The colder winter months bring with them numerous safety risks. The possibility of a car crash is a constant concern during your winter commute, and drunk drivers contribute a lot to your fatal crash risk.
Although it is possible for you to cross paths with a drunk driver at any moment, there could be an elevated risk for such collisions at certain points throughout the winter. As you prepare for the upcoming holiday season, it might be beneficial to review the unique winter risks related to drunk driving.
The holidays cause a spike in consumption
Anytime that people gather in groups or have days off of work, they may celebrate by consuming alcohol. Certain holidays, like New Year’s Day, have traditions that specifically involve the consumption of alcohol. That may be why New Year’s Day is the deadliest holiday in terms of drunk driving risk.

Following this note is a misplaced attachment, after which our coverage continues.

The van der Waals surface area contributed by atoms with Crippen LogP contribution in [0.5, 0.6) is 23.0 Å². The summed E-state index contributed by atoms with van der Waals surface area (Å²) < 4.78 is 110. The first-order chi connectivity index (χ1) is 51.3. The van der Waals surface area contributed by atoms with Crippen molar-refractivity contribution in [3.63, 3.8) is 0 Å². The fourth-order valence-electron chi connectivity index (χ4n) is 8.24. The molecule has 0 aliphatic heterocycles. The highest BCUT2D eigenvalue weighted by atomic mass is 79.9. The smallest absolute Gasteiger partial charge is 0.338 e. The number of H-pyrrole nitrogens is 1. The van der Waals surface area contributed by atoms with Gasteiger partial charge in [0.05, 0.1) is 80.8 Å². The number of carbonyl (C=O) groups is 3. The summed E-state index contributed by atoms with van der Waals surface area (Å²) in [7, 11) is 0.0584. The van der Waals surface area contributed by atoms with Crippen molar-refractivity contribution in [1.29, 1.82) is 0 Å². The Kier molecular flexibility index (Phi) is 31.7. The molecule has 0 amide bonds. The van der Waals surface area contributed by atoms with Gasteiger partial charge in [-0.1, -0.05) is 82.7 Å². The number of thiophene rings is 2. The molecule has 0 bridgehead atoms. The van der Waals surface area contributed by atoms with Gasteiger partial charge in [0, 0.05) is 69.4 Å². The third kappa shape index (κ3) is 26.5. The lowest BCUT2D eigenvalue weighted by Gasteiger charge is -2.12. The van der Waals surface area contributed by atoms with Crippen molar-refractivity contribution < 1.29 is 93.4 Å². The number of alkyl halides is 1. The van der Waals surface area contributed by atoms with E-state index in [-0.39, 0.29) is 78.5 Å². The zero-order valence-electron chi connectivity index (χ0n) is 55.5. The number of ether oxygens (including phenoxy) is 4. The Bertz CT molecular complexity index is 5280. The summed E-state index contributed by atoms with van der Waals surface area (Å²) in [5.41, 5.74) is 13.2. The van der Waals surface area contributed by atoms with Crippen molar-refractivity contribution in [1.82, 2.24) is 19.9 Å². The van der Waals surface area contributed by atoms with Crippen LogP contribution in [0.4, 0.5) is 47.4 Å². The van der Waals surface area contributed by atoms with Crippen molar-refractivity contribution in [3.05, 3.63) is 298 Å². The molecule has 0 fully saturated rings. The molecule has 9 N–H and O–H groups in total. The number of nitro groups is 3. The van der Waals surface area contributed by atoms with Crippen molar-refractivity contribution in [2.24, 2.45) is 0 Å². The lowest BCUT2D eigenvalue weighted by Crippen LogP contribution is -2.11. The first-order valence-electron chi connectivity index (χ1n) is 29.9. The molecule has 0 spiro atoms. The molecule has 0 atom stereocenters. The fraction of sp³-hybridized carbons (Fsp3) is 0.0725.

Researchers track the number of crashes that occur on any given day and then compare that with other days during the same month or season to determine how high an individual’s relative risk of a drunk fatal driving crash is.
Your chance of a drunk driving crash increases by 116% on New Year’s Eve and New Year’s Day. Thanksgiving and Christmas also see a lot of overindulgence and people driving home after parties while still under the influence. The risk of a drunk driving crash goes up 56% on Thanksgiving and 9% on Christmas Day. The weekends immediately before and after holidays also tend to see a noticeable increase in drunk driving crashes as well.
Darker days may drive people to drink
Seasonal depression is a serious concern in the northern hemisphere. When the days are shorter and there is less sunshine, people may be more prone to depression and low energy levels. Some people self-medicate with alcohol in response to darker days in the winter. Especially because some people wait until the sun goes down to start drinking, your chances of crossing paths with someone under the influence earlier in the day may increase during the winter months.
Tracking your risks for drunk driving crashes throughout the year will hope you reduce your chances of getting hurt in a motor vehicle collision.